Archive for Monday, January 24, 2011

Shawnee council to consider swapping typed minutes for online audio

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January 24, 2011

Shawnee officials continue to weigh cost, transparency and ease of use when it comes to records of their conversations during public meetings.

If the City Council adopts a new committee recommendation, the city will do away with detailed typewritten minutes and instead pay an outside company to record council meetings and post the audio files online.

The change would maintain accessibility to information while saving the city money in transcription fees, members of the public works and safety committee said during the Jan. 18 meeting where they voted on the measure.

“We’re giving transparency, still cutting costs, and I think it’s a win-win situation,” councilman David Morris said.

The city currently spends about $17,000 a year for a professional transcriber to type detailed minutes from audio recordings of the meetings. Those transcriptions are posted online after city staff proofreads them and the council approves them.

Under the new recommendation, city staff would create a brief written summary of meeting actions and post it online. For anyone who wants to hear the conversation, the online summary would contain links to audio files from each agenda item.

The service would cost the city about $3,880 to set up and about $10,000 annually after that, according to a staff report. City staff would spend one or two hours a week creating the summary minutes and linking audio files to them.

The committee discussed a handful of different options for meeting minutes, one of which was simply posting a single audio file from each meeting online.

The downside, members said, would be that such a file — with no tabs or search mechanism to find specific agenda items — would be difficult to use, especially for meetings that dragged on for hours.

“This is not just for us to use, it’s for all the citizens to use,” councilman Jim Neighbor said. “I think we need to have the best possible system.”

One public works and safety committee member, Michelle Distler, voted against the recommendation. She said that she did not feel comfortable voting for the measure without answers to some detailed questions about the process, such as how long audio files would be preserved for historical archives.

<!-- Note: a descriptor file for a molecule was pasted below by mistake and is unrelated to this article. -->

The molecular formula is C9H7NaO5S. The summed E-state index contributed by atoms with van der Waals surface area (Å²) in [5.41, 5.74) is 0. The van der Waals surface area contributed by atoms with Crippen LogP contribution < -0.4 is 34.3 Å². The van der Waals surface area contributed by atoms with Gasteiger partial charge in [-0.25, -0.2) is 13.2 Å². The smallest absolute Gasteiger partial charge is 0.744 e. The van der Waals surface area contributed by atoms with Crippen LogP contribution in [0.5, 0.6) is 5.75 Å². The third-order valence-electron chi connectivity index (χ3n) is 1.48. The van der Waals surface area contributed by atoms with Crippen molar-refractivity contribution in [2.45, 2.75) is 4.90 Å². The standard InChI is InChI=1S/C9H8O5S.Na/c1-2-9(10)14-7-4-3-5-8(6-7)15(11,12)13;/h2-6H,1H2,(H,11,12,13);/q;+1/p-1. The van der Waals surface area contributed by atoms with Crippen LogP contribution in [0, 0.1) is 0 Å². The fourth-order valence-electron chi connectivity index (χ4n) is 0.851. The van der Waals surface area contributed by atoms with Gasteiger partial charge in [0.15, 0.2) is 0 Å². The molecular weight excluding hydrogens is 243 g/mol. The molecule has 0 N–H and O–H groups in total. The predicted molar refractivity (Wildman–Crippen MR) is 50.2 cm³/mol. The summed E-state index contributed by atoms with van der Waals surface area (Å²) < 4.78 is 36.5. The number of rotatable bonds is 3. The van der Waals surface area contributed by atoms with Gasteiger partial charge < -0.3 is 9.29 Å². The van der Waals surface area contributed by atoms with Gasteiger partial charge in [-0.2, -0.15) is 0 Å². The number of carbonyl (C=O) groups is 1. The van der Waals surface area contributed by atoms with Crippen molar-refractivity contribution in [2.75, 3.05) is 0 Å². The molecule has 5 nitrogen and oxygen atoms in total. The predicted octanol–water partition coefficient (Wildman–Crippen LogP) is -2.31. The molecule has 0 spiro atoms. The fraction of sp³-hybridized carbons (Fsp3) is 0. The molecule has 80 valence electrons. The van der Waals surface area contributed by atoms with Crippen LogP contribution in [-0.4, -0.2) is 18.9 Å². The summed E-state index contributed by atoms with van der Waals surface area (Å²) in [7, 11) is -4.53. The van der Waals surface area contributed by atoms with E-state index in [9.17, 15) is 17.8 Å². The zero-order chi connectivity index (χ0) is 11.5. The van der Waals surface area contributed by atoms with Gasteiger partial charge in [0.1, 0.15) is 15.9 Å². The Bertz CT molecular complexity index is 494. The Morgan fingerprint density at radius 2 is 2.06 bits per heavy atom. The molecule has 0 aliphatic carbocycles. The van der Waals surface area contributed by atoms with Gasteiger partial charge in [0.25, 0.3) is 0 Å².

In October, city staff recommended that the city abandon detailed written minutes and provide only summary minutes for the public. In November, however, the council tabled the item and directed staff to research options for putting audio recordings online.

The council is expected to consider the committee’s new recommendation at its next regular meeting, on Feb. 14.


RossMurphy 11 years, 6 months ago

It's not a win-win anything. Citizens, don't be gulled by this charade. You would have to listen to the entire thing just to find the place where the chicanery starts. A written report can be scanned, to go directly to th heart of the minutes. This is what is needed to keep an eye on the crooks in this deplorable, dishonest administration. We win, you lose describes it better. This slimy plan deserves your vigorous, outraged response. Worry about money is a red herring. This is a council that wasted more than three million dollars on the dishonest scheme to enrich supporters by telling you we needed a mile and a quarter-long superhighway on Monticello Road. After extracting public money to fill the pockets of their friends, not a penny was ever spent even to fill the gullies on the sides of this road. If they need money to pay a minutes reporter, they can tap into that secret bank account in Topeka. There's enough money there to pay a reporter for the next 200 years, just by using the monthly interest. Think about it. And while you're thinking about it, here is something else for you to ponder: 1. Who was behind the scheme to give a monopoly to the secret company that now owns the former Deffenbaugh trash and mining enterprise? Clue: Its advocate, the woman who proposed it, is still on the council, In New York and New Jersey, until two Federal Strike forces spent 12 years to break it up, the Mafia was willing to murder people to get their hands on such fabulously profitable monopolies 2. Who was behind the land purchase and construction of the so-called "Public Safety" building north and west of the city in the Dismal Hills Estates? Why, when it is distant and difficult to get to the scenes where fire and police forces are most needed? The real need was and is seven miles to the west, so why wasn't it built there? 3. Why is all this money being spent to create a Highway 7 ~ Johnson Drive interchange when Johnson Drive effectively ends at Highway 7? There is very little traffic beyond it. And the Clear Creek overpass? Why was it rammed through without complete planning to learn what it really would cost? The original plan was for 21.4 MILLION DOLLARS. What is it now? Who will benefit? Is it someone who owns land west of Highway 7? 4. Now watch for the rabid responses that will be raised against the mentioning of these questions; the outraged voices that will defend the above; the defenses based on the fictitious need for Growth! Safety! Expansion! 5. And now, isn't it transparent and visible that these crooks, in open defiance of the Kansas Sunshine Law, don't want written records of what they say? 6. They are not all crooks. Michelle Distrler isn't. There may be others, but it's the others that need watching.

~ Ross W. Murphy


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